they meet a group of boys who they soon become close with and one of the boys
wrote a poem about the time they spent together, and his name was Jean de Boe.
The title of the poem in the book is called “Misère” and I like the fact that
John Merriman mentions this poem.

 After the poem it goes on to tell us all the
things that the two men mentioned previously did before they decided to become
anarchists. He mentions this event called the Bloody Week which happened in
Paris and began on May 21 ,1871 all the way through May 28, 1871. According to
the New York Times it was calculated That an estimated amount of 6000 – 7000
people died in that time frame. (Dunlap) They mention that the Encylopaedia
Britannica stated that about 20,000 insurrectionists were killed in that week
while others estimated about reach about 30,000 dead. I mention this because he
didn’t give enough information on why he added that part in the book.

Merriman gives a
background on the characters to appeal to our emotions and make us reason with
why he may have joined the Anarchy. The first man we meet in the story is named
Victor Kibaltchiche who has since changed his name to Victor Serge. He grew up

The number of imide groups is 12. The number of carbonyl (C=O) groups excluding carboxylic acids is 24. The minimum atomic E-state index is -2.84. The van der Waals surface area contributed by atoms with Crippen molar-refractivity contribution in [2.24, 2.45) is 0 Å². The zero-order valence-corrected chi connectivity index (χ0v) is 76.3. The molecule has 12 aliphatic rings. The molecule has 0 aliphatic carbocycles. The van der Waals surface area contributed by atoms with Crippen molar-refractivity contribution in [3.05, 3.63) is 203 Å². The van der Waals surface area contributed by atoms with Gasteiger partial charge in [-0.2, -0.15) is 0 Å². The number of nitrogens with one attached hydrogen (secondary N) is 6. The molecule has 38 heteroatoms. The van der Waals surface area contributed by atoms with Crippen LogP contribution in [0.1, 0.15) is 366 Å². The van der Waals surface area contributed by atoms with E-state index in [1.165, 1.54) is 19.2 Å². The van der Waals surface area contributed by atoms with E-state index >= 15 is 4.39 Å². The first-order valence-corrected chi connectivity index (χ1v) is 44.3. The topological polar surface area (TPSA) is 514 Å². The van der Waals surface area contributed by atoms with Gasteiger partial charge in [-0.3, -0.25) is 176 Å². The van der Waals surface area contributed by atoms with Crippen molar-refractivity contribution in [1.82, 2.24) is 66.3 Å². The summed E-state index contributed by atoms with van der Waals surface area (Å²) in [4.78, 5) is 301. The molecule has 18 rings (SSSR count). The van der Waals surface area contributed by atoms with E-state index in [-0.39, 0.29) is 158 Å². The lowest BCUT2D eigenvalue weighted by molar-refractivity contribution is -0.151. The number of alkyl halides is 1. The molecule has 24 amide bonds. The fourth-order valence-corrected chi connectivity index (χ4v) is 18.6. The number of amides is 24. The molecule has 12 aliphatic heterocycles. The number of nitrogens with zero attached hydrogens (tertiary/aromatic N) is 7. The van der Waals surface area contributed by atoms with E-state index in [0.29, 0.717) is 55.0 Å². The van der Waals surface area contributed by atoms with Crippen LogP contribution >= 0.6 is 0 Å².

in Brussels and never went to school, he learned to read and write from his
parents who loved to read. They taught him from books in the library and other
books that were old and ruined basically because they could not afford to buy
brand new ones. Later in the story it tells us how they met and their
backstory. It gives us some history about Raymond Callemin like the fact that
his mother died when he was younger and that he grew up on the street. Merriman
goes on to tell about how Victors mother’s father gave him some stability and
that is how he got an education. As he grew older we learn that he started to
go to jail more and more and soon became an Anarchist and the later joined the
militia after the girl he feel in love with leaves him and moves back to
Russia. Later in the chapter we find out that he moves around a lot to avoid
military service. He avoided military services by refusing to report in 1910
and crossing the border as many times as needed. A few years after he joined
the anarchy he was under arrest for the crimes that he may or may not have
committed. The trial began on February 3 of 1913 and he was beheaded with a few
other men of the anarchy in front of the prison gates on April 21,1913.

            Victor